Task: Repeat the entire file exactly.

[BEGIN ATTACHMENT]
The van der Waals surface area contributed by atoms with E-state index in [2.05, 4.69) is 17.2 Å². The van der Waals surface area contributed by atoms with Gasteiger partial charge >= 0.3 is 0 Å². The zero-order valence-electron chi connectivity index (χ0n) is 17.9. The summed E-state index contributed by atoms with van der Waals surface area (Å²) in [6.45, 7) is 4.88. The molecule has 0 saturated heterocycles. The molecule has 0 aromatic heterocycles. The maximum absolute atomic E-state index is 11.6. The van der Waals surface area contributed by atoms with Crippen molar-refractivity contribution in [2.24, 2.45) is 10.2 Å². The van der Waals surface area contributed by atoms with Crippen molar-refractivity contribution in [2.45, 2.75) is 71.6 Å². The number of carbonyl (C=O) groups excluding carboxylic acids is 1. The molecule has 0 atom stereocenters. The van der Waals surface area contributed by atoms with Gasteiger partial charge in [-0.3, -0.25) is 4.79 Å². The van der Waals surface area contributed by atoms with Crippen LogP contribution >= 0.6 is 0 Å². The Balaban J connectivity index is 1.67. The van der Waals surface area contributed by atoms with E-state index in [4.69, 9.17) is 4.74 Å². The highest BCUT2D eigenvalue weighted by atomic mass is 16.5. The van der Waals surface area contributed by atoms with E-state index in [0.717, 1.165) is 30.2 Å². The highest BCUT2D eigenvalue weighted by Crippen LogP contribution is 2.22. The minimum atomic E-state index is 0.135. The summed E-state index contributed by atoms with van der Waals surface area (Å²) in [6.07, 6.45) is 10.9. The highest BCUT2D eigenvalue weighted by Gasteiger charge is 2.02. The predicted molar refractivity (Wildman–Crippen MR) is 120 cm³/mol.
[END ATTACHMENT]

The van der Waals surface area contributed by atoms with E-state index in [2.05, 4.69) is 17.2 Å². The van der Waals surface area contributed by atoms with Gasteiger partial charge >= 0.3 is 0 Å². The zero-order valence-electron chi connectivity index (χ0n) is 17.9. The summed E-state index contributed by atoms with van der Waals surface area (Å²) in [6.45, 7) is 4.88. The molecule has 0 saturated heterocycles. The molecule has 0 aromatic heterocycles. The maximum absolute atomic E-state index is 11.6. The van der Waals surface area contributed by atoms with Crippen molar-refractivity contribution in [2.24, 2.45) is 10.2 Å². The van der Waals surface area contributed by atoms with Crippen molar-refractivity contribution in [2.45, 2.75) is 71.6 Å². The number of carbonyl (C=O) groups excluding carboxylic acids is 1. The molecule has 0 atom stereocenters. The van der Waals surface area contributed by atoms with Gasteiger partial charge in [-0.3, -0.25) is 4.79 Å². The van der Waals surface area contributed by atoms with Crippen LogP contribution >= 0.6 is 0 Å². The Balaban J connectivity index is 1.67. The van der Waals surface area contributed by atoms with E-state index in [4.69, 9.17) is 4.74 Å². The highest BCUT2D eigenvalue weighted by atomic mass is 16.5. The van der Waals surface area contributed by atoms with E-state index in [0.717, 1.165) is 30.2 Å². The highest BCUT2D eigenvalue weighted by Crippen LogP contribution is 2.22. The minimum atomic E-state index is 0.135. The summed E-state index contributed by atoms with van der Waals surface area (Å²) in [6.07, 6.45) is 10.9. The highest BCUT2D eigenvalue weighted by Gasteiger charge is 2.02. The predicted molar refractivity (Wildman–Crippen MR) is 120 cm³/mol.